SPECIAL ARTICLEaugust 2, 2008 EPW Economic & Political Weekly56wisdom. We may say, actions being the critical element in this non- representational dynamics settled the tension between the speculative-effect and the passion-effect. Anti-colonial politics to sum up the point was exactly opposite of what our theoreticians of nationalism have claimed. It never sought resemblance or veri-similitude, there was no model; the non-representational charac-ter was because this politics did not depend on figures or models (of leaders, kings, parliamentarians, etc). (b) Second, to the anti-colonial subject, the representative regime owed its existence to colonial rule. Representation in the colonial framework meant spectacle, distance, centralisation, authority, and withdrawal from the autonomous aspects of life. The opposite was thus always immediate democracy. The disjunction between repre-sentation and immediacy of democracy was too much. JP’s writ-ings in the last phase remind us of this disjunction, and the peri-odic demonstration of this disjunction in the post-coloniallife.JP observed how the imported institutions of representative rule in some countries of Asia were proving non-functional, and therefore he commented, “It is not the abstract virtues of democracy that so excite us, the democratic intelligentsia, but the concrete fruits of democracy in terms of welfare and the palpable stake they have or part they play in working it, that determine the attitude of the mass of the people anywhere to the institutions and processes of democracy” (SWJN, p 249). Further he observed that panchayati raj was becoming a governmental-isedform of self-rule, and democracy needed moral force, collective feeling, and service to the people to rescue it from the bureaucratic trap. Soon JP was speaking of “revolution on the agenda” (1969), which would mean now not only reconstruction and “voluntary action” but direct action. He argued,Take the case of sharecroppers. We hear about the Naxalites. I have sympathy for the Naxalbari people. They are violent people. But I have every sympathy with them because they are doing something for the poor. There is some limit to the patience of the people. Why cannot the question of sharecroppers be settled…Thousands of sharecroppers are being evicted because the landowners have the right to resume the land…these things are happening today and the law is absolutely impotent to help these poor people.If the law is unable to give to the people a modicum of social and economic justice, if even whatever is on papers not implemented, what do you think will happen if not violence erupting all over? Do you think that meremantrasof Shanti, Shantiare going to save the situa-tion or the political parties which are responsible for this legislation? The very people who pass these laws have seen to it that the laws are not implemented ‘Revolution on the Agenda’ (SWJN, p 284).And soJP proceeded to highlight the issue of bonded labour, agricultural labour, poor peasants, and sharecroppers. Here again he saw that legislations like the Minimum Wages Act were proving of no avail, the recommendations of local revenue and development officers were being ignored, and even one act (Privileged Persons Homestead Tenancy Act passed in January 1948) had to wait for 22 years to be implemented in a serious manner. Recommendations of the Administrative Reforms Commissions were by and large ignored. Democracy thus had to meet “face to face” the conditions of the people. And democrats had to decide “first things first”. Thiswas the clearest signal that JP was now interpreting direct democracy as immediate democracy. This was 1973. He spoke of the procrastination over the Lok Pal bills, the statutory powers of the Lok Ayukta, of the neglect ofthe Santharam Committee report, the ways in which parties collected funds, the massive corruption that elections stoked, and therefore in the background of all these the need for totalrevolution.“There must be people’s direct action”. These direct actions he stressed must be at all levels, because it was at all levels that popular aspirations were being prevented from being realised. Primacy of the people meant not substituting one government with another, but “going over the heads of organised parties and (people) asserting their will”. He wrote as the National Emergency was clamped on the country in 1975,…There is no possibility in sight and in the near future of India having any other type of democracy than she has today. Hopefully, if the opposition wins the next parliamentary elections, the present Consti-tution and the electoral laws, rules, etc, might be improved. But the ‘type’ of democracy will not change much. Therefore there seems to be no way for a people’s movement (which term should include the students and youth) to carry forward its programmes of revolution except in the context of a party (or a coalition of parties) government.In respect of ‘improvement’ in the present type of democracy, I have mentioned constitutional and statutory amendments under an opposi-tion government. But there may be extra-constitutional and legal ways of doing it also. This can be possible only in the context of an ongoing people’s movement. These Struggle Committees or People’s Commi-ttees, or Navanirman Samitis, Viplavi Samitis (whatever be the name given to the organs of people’s struggles) may perform, as we were aiming to do, the function of (a) being sounding boards or consulta-tion media at the time of candidate selection, (b) and acting as ‘watch-dogs’ and accountability enforcers over their local representatives as well as over the whole working of the government ‘Towards Revolu-tion: Why and How’ (SWJN, p 284).Clearly, we have here the rumblings of the thought that repre-sentative democracy will stymie constituent power as represent-ative mechanisms emerge as the constituted power out of the void. Hence some ways must be found out to recover the constitu-tive power of the founding moment.JP suggested his ways; even if he had not thought of anything else, the fact that he could think along this line makes him one of most astute thinkers in post-independent India. He could see that the future political battle will be not between autocracy and democracy, but between representative democracy and the direct democratic demands of the people.A Different Political HistoryToday it is difficult to believe or appreciate that, these and similar other writings and the prescient points were made as part of political struggles and actions, and did not emerge out of a theoretical exercise. At the same time we can also note that these writings and actions had a specific idea of politics behind them whose history is irrevocably marked with the history of democracy. It is in this sense that we can say that in modern time the history of the political and the history of democracy are enmeshed with each other. To speak of the boundaries of politi-cal realm would be to speak of the boundaries of democracy. Why is it so? We can locate two reasons. First, democracy evokes the issue of power related to the demos thereby demon-strating the principle of unity. Second, and this is a paradox; democracy besides meaning life in common, also exhibits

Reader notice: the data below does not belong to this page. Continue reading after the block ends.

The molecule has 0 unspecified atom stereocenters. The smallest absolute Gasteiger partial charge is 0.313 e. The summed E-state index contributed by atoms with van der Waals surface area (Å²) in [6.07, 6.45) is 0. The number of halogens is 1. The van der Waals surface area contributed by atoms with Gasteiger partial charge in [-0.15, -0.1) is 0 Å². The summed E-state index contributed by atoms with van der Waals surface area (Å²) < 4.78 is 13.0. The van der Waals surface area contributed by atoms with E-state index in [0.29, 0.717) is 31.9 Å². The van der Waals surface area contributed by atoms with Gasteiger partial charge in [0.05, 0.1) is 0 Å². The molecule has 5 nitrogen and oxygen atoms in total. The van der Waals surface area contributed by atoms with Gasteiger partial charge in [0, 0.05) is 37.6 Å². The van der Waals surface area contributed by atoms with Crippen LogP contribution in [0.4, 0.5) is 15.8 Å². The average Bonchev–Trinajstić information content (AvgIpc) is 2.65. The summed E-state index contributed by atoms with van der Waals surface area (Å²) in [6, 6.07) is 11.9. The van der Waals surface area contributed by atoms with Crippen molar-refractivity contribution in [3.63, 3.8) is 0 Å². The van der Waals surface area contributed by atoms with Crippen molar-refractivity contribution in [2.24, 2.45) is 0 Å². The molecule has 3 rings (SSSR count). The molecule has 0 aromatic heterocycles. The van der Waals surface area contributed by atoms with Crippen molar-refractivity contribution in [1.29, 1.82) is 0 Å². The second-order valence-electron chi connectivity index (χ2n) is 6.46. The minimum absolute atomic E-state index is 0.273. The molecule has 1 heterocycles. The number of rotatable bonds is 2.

SPECIAL ARTICLEEconomic & Political Weekly EPW august 2, 200857dissemblance, “disembodied power splintered between diverse agencies of legitimacy, in particular agencies of the law and knowledge” [Ranciere 2007].JP hinted his frustration at this situation and pointed out on various occasions, this situation in democracy, namely, disembodied power splintered between diverse agencies of legitimacy, and said that one of the many factors responsible for this situation is the multiplication of the representative institutions. Both these reasons tell us why the modern history of the political is linked to the history of democracy, which is continuously challenging the political to renew itself in form of participation or counter-power. AsJP’s life and themes dear to him showed, this continual renewal of the will through actions opens up the possibility of the emergence of the political subject. I have presented here a rapid survey of his writings and views. Yet this survey tells us many a thing that pages of political theory and philosophy do not tell us. How easily he cast away the burden of law in his confrontation with the representative mechanisms of democracy may be a matter of wonder; yet we should remem-ber that this could happen because inspired with the virtue of directness and immediacy he could throw out the idea of legis-lator as teacher. He concentrated his examination throughout his life on what we can call the crisis of governability, and as a scien-tist he threw light on the intermediary bodies that had made government possible, and had helped the democratic state become a network state full of seemingly autonomous institu-tions, organs, and associations. As I have shown, he was not lured by the multiplicity of images of freedom, because he could say that after all these images contributed to a collective imagery of being together – a false imagery, an imagery that needed to be shown what worth it was. But the fine point here is that, and this too we should note, JP was not arguing for a corporatist state when he was attacking the intermediary bodies for failing the people; he was in fact saying that the nation had no such “sentimental contract”, and the question of the general economy of the society was more impor-tant than bonds and effects. The figure of the community that he was raising in the democratic discourse repeatedly was not one of sentiment and bond, but of the way in which counter-power could be and was organised against the dynamics of delegated proce-dure.2JP was thus always operating on two registers – ethical and the political, civic and the programmatic indicating the polit-ical. This was in fact indicative of the way in which the anti-colonial manifesto had developed, because in this path the national and the associational were not opposed to each other. By pitting popular associations against representative government and other representative mechanisms, JP would say that he was not at all championing a corporatist nation; he was only drawing the attention of society to the wider reality of democracy.3 He was not a pluralist therefore in the old functional sense; he was in fact providing a better understanding of “general will”, that is to say understanding of the dynamics of the production of an alternative generality to a politics that had called for the estab-lishment of institutions to represent general will.And, this is significant. Till date the vagueness of general will (yet the hold of the idea over people that they as nation do constitute a general will) has facilitated the claim of the repre-sentative government that it represents the former. But the politics of the anti-colonial world made it imperative for the anti-colonial thinkers to study institutions closely.JP was among those who took this task seriously and in his post-independence speeches and writings he studied the institutions of representa-tive government even more closely to come out with the realisa-tion that an institution was a social form, therefore there was no mysticism in it beyond popular scrutiny. His realisation and writings on the institutions of bureaucracy and government particularly in the post-independence period at times echoed the views of Marx, who inThe Critique of Hegel’s Philosophy of Right had said that bureaucracy was the final end of the state, it was a circle from whom nobody could escape, and while it claimed to represent general interest, each bureau went on deceiving the other, thus marking the deadly game of interests. JP’s realisation akin to this led him to stress the need for parallel institutions to make democracy direct. Inasmuch as government and state surveillance needed institutions, the immediacy of democracy too called for a counter institutional effort, which would be essentially decentralised in nature. Thus superintendence over government has to be social, that means widespread, decentralised, and at the village level.4 It was this parallel history of associa-tions that JP was constantly invoking (and this was the main point in his homage to Gandhi that Gandhi had encouraged the growth of various social associations in the service of the people)5 in his journey to discover the route to direct democracy. This was of course a tradition beginning in the 19th century. The commu-nists had deployed the strategy, before them, the militant nation-alists. It helped the anti-colonial politics to counter the generality of rule with a parallel generality that was not hegemonic and centralised, but spread over the society and drawing sustenance from the associations that were springing up at every moment of colonised life at all places, anticipated and unanticipated. To the spectre of social and political dissolution of the country raised by Indira Gandhi,JP was saying that if freedom and democracy were to be rescued from the draconian and centralised rule, associational bodies had to be encouraged. As against represent-ative de jure bodies, he was thus pitting associations. This was his half-finished blueprint for reorganising the polity. To be true to him, he was giving us an illiberal conception of democratic politics having deep roots in anti-colonial thinking. It too spoke of general interests, it too created a public, but in this concept the immediacy of people and popular interests as opposed to corpo-rate and group interests was paramount.We must press this point little more.JP for instance raised the issue of right to work. It meant the freedom of work-based associ-ations, that is trade unions. Or, he raised the issue of the right to be heard, which meant not only the right to associate but to rebel also, if other avenues of being heard had been shut. Now, as we know thanks to new researches into the history of democracy, these rights had been raised in the 19th century. From Tocqueville to Marx all had commented on these rights that went beyond the contemporary theory of liberty.6 While some said that the state had to take responsibility to provide work or maintain institu-tions of hearing the people, others thought that this would be